Catholic University of Chile: 2nd semester 2016
This semester I'm teaching Spanish Phonetics and Phonology in the Spanish Language and Literature major, as well as Sociophonetics in the Linguistics M.A. and Ph.D. in Linguistics programs.
Universidad de La Frontera: 2011-2015
Between 2011 and 2015, I taught the following courses at the Universidad de La Frontera in Temuco, Chile:
- Phonetics and Phonology (Speech and Language Therapy major)
- Phonetics and Phonology (Spanish Education major)
- Sociolinguistics (Speech and Language Therapy major)
- Language Variation (Spanish Education major)
- History of the Spanish Language (Spanish Education major)
Advanced Phonetics and Linguistic Fieldwork
Teaching an intensive course in Advanced Phonetics and Linguistic Fieldwork at the Universidad Nacional de Río Negro in Bariloche, Argentina (September 2013).
The workshops are aimed at linguists and linguistics students, though I'm often pleasantly surprised to find speech therapists in attendance, too.
In addition to basic Praat skills and using TextGrids to get the most out of recordings, I also teach scripting and the advanced use of some particularly useful Praat scripts.
One of these is MaSCoT, the Massive Speech Corpus Tool, which I developed in order to mine the hundreds of gigabytes of recordings I've made while putting together the Sociolinguistic Corpus of Spoken Chilean Spanish (Coscach) .
Assuming you've applied the lessons learned in the TextGrid workshop, MaSCoT makes it possible to do things like extract all voiceless velar fricatives that occur before front vowels (they do rather interesting things in Chilean Spanish) and save them to individual WAV files for further analysis. This turns an ordinary field recording into a modern speech corpus, with all the benefits that brings with it.
You can find the materials for some of these workshops here.
I recently taught a workshop on static palatography to speech therapy students at a university in Concepción, Chile. Although this technique is normally used in articulatory phonetics, it has great --though as far as I know, completely untapped-- potential in working with speech pathologies and disorders.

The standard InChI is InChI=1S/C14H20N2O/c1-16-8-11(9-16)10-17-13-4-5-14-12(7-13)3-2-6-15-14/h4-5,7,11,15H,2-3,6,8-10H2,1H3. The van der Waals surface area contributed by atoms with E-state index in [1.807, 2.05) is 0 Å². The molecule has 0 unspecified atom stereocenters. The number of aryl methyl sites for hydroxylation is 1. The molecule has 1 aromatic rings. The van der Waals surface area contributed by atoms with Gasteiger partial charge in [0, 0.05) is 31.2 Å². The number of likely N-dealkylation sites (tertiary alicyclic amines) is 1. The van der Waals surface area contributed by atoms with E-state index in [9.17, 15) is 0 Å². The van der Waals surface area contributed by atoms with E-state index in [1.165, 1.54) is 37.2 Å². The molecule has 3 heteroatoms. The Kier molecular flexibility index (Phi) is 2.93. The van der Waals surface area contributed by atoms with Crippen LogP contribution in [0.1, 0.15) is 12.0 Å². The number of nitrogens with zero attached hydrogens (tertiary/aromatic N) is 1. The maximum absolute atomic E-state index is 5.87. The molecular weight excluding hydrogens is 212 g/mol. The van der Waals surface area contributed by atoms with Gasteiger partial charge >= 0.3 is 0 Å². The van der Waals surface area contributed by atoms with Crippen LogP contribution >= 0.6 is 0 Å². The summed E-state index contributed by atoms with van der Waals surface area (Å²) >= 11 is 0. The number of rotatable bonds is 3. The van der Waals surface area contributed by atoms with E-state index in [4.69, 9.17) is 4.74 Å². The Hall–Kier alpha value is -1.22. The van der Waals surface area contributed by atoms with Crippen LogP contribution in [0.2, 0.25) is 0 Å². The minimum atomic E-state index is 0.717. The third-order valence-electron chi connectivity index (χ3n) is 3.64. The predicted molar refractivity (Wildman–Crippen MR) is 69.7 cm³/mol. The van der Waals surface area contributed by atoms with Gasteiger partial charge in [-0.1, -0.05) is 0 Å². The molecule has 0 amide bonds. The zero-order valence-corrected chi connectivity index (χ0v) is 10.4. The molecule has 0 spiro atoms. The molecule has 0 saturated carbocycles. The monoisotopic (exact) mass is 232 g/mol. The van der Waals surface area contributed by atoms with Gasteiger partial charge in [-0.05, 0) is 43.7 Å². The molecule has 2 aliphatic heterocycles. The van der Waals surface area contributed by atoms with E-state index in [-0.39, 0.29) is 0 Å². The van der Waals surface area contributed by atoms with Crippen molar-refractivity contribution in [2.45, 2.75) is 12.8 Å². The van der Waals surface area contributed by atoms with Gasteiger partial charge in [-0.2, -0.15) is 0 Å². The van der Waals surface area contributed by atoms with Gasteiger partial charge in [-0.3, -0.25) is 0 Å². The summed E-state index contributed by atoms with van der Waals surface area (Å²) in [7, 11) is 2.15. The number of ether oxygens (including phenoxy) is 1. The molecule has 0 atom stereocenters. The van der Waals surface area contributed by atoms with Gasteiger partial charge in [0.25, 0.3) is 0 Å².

Applying the marking solution.
Viewing the stain left by the tongue on the palate (this picture was taken by a student with a still camera; the palatographs were taken by a video camera from a different angle).
The final product - a most lovely palatograph! (Not the same phone as in the previous picture, obviously).
One of the most amazing teaching experiences I've ever had was in a course called Latin American Literature. This was actually a "front" for critical discourse analysis, which I think is one of the best paths to critical thinking around, as became evident here.
I'd taught the same group of students in previous courses, and by the time this one rolled around they'd decided they'd had enough -- enough of sitting around, of being passive, and of being students in these matters. They wanted to do something about some of the issues we'd been dealing with.
So we reorganized things, started meeting after class hours, on weekends and over holidays, and... put a textbook together. This ended up being the Antología de Literatura Crítica.
But that was just part one of their plan. Part two was to use the textbook to teach what they'd learned in all kinds of non-traditional places, including neighborhood youth centers, a government program for impoverished homemakers, and a prison.
This was one of those cases where the teacher was far surpassed by the students.